Holy is he!

The King in his might loves justice.
You have established equity;
you have executed justice
and righteousness in Jacob.

Exalt the Lord our God;
worship at his footstool!
Holy is he!

Moses and Aaron were among his priests,
Samuel also was among those who called upon his name.
They called to the Lord, and he answered them.

In the pillar of the cloud he spoke to them;
they kept his testimonies
and the statute that he gave them.

O Lord our God, you answered them;
you were a forgiving God to them,
but an avenger of their wrongdoings.

Exalt the Lord our God,
and worship at his holy mountain;
for the Lord our God is holy!

Hebrews 7:11–28 (ESV)

Jesus Compared to Melchizedek

11 Now if perfection had been attainable through the Levitical priesthood (for under it the people received the law), what further need would there have been for another priest to arise after the order of Melchizedek, rather than one named after the order of Aaron? 12 For when there is a change in the priesthood, there is necessarily a change in the law as well. 13 For the one of whom these things are spoken belonged to another tribe, from which no one has ever served at the altar. 14 For it is evident that our Lord was descended from Judah, and in connection with that tribe Moses said nothing about priests.

15 This becomes even more evident when another priest arises in the likeness of Melchizedek, 16 who has become a priest, not on the basis of a legal requirement concerning bodily descent, but by the power of an indestructible life. 17 For it is witnessed of him,

“You are a priest forever,
after the order of Melchizedek.”

18 For on the one hand, a former commandment is set aside because of its weakness and uselessness 19 (for the law made nothing perfect); but on the other hand, a better hope is introduced, through which we draw near to God.

20 And it was not without an oath. For those who formerly became priests were made such without an oath, 21 but this one was made a priest with an oath by the one who said to him:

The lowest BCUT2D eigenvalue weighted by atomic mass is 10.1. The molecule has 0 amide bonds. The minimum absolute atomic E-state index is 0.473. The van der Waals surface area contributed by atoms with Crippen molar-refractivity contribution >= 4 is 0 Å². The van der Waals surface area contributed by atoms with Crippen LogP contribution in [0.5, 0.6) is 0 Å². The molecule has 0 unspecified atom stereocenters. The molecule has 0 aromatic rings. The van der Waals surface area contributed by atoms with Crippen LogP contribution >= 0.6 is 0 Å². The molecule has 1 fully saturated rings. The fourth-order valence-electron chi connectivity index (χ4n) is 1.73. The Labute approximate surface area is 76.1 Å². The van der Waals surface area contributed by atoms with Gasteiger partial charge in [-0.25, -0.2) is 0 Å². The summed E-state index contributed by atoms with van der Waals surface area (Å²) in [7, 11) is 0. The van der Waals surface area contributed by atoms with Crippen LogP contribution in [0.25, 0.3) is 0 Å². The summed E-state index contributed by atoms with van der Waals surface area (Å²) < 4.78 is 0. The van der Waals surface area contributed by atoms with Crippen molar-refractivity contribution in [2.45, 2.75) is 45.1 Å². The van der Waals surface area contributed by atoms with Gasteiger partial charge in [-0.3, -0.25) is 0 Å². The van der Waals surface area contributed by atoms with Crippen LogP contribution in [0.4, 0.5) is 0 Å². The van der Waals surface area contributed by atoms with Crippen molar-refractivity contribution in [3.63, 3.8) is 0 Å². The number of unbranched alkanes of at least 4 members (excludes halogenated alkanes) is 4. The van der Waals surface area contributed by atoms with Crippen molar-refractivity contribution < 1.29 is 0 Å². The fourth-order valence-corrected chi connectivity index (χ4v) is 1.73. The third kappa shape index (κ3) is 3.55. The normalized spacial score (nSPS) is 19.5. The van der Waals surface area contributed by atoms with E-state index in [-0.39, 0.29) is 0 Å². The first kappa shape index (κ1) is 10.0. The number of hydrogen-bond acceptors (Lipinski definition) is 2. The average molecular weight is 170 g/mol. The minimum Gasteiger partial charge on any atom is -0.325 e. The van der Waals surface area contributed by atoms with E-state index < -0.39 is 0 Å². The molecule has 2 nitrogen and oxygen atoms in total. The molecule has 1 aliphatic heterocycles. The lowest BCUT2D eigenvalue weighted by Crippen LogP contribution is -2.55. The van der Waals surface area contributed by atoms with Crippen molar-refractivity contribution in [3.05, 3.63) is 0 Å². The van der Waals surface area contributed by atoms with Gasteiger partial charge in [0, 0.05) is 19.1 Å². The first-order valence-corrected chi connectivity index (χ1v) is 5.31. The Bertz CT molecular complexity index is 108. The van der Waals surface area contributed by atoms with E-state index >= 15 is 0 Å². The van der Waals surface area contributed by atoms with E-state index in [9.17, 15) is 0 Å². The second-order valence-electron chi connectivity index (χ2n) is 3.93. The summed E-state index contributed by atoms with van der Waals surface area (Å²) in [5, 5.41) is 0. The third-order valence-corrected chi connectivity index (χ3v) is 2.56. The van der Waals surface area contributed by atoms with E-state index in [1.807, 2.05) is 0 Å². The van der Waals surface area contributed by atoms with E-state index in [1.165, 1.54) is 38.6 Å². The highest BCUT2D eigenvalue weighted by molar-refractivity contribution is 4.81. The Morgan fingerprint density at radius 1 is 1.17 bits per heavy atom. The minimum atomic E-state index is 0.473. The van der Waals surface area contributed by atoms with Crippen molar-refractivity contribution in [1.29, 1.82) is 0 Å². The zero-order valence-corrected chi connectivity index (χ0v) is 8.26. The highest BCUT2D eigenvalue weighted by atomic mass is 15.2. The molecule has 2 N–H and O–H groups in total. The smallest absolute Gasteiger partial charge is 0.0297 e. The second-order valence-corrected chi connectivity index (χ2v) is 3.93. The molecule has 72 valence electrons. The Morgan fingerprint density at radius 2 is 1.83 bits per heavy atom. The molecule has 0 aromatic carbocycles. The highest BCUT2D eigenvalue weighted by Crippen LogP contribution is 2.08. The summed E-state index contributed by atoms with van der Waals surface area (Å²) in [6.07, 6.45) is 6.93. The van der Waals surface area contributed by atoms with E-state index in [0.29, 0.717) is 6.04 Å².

“The Lord has sworn
and will not change his mind,
‘You are a priest forever.’ ”

22 This makes Jesus the guarantor of a better covenant.

23 The former priests were many in number, because they were prevented by death from continuing in office, 24 but he holds his priesthood permanently, because he continues forever. 25 Consequently, he is able to save to the uttermost those who draw near to God through him, since he always lives to make intercession for them.

26 For it was indeed fitting that we should have such a high priest, holy, innocent, unstained, separated from sinners, and exalted above the heavens. 27 He has no need, like those high priests, to offer sacrifices daily, first for his own sins and then for those of the people, since he did this once for all when he offered up himself. 28 For the law appoints men in their weakness as high priests, but the word of the oath, which came later than the law, appoints a Son who has been made perfect forever.

This word of Luther spoken at Worms has o en, unfortunately, been misconstrued. It has been inferred from it that Luther here demanded an unrestricted liberty of thought and conscience, according to which there is no such thing as an objective authority outside of ourselves, and man is responsible to no one but himself, his own subjective, arbitrary conscience. It is not to be denied that natural man would find his greatest delight in such an absolute freedom of thought and conscience, just as such freedom sooner or later always leads to a dissolution of morality and religion but never serves to fortify the same. Such unrestricted individualism, centering only in itself, divorced from all objective authority, was, perhaps, advocated by Italian humanism but never by Luther. This needs no further proof even though historians like Harnack saw fit to write: “ The Reformation protested against all formal, external authority in matters of religion. Thus Luther also protested against the authority of the letter of the Bible.” Whoever appeals to the confession of Luther at Worms in support of this deliberately closes his eyes to the fact that Luther expressly declared, “my conscience is captive to the Word of God.” (19)

–Johann Michael Reu, Luther on the Scriptures

This daily Bible reading guide, Reading the Word of God, was conceived and prepared as a result of the ongoing discussions between representatives of three church bodies: Lutheran Church—Canada (LCC), The Lutheran Church—Missouri Synod (LCMS) and the North American Lutheran Church (NALC). The following individuals have represented their church bodies and approved this introduction and the reading guide: LCC: President Robert Bugbee; NALC: Bishop John Bradosky, Revs. Mark Chavez, James Nestingen, and David Wendel; LCMS: Revs. Albert Collver, Joel Lehenbauer, John Pless, and Larry Vogel.